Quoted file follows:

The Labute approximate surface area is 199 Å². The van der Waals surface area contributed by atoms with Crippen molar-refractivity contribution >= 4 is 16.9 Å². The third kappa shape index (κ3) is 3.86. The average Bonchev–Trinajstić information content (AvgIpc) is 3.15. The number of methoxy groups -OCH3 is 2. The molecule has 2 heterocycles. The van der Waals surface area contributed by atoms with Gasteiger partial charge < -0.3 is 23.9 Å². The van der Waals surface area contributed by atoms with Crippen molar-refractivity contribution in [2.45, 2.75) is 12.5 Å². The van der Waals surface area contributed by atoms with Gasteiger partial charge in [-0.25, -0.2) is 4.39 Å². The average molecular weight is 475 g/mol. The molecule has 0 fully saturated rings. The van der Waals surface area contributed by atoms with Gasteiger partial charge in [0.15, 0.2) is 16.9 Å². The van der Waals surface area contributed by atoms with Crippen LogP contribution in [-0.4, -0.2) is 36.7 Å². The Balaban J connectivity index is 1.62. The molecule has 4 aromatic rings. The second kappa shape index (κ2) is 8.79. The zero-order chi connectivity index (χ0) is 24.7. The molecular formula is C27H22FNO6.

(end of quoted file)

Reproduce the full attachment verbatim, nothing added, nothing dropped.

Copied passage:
The Labute approximate surface area is 199 Å². The van der Waals surface area contributed by atoms with Crippen molar-refractivity contribution >= 4 is 16.9 Å². The third kappa shape index (κ3) is 3.86. The average Bonchev–Trinajstić information content (AvgIpc) is 3.15. The number of methoxy groups -OCH3 is 2. The molecule has 2 heterocycles. The van der Waals surface area contributed by atoms with Gasteiger partial charge < -0.3 is 23.9 Å². The van der Waals surface area contributed by atoms with Crippen molar-refractivity contribution in [2.45, 2.75) is 12.5 Å². The van der Waals surface area contributed by atoms with Gasteiger partial charge in [-0.25, -0.2) is 4.39 Å². The average molecular weight is 475 g/mol. The molecule has 0 fully saturated rings. The van der Waals surface area contributed by atoms with Gasteiger partial charge in [0.15, 0.2) is 16.9 Å². The van der Waals surface area contributed by atoms with Crippen LogP contribution in [-0.4, -0.2) is 36.7 Å². The Balaban J connectivity index is 1.62. The molecule has 4 aromatic rings. The second kappa shape index (κ2) is 8.79. The zero-order chi connectivity index (χ0) is 24.7. The molecular formula is C27H22FNO6.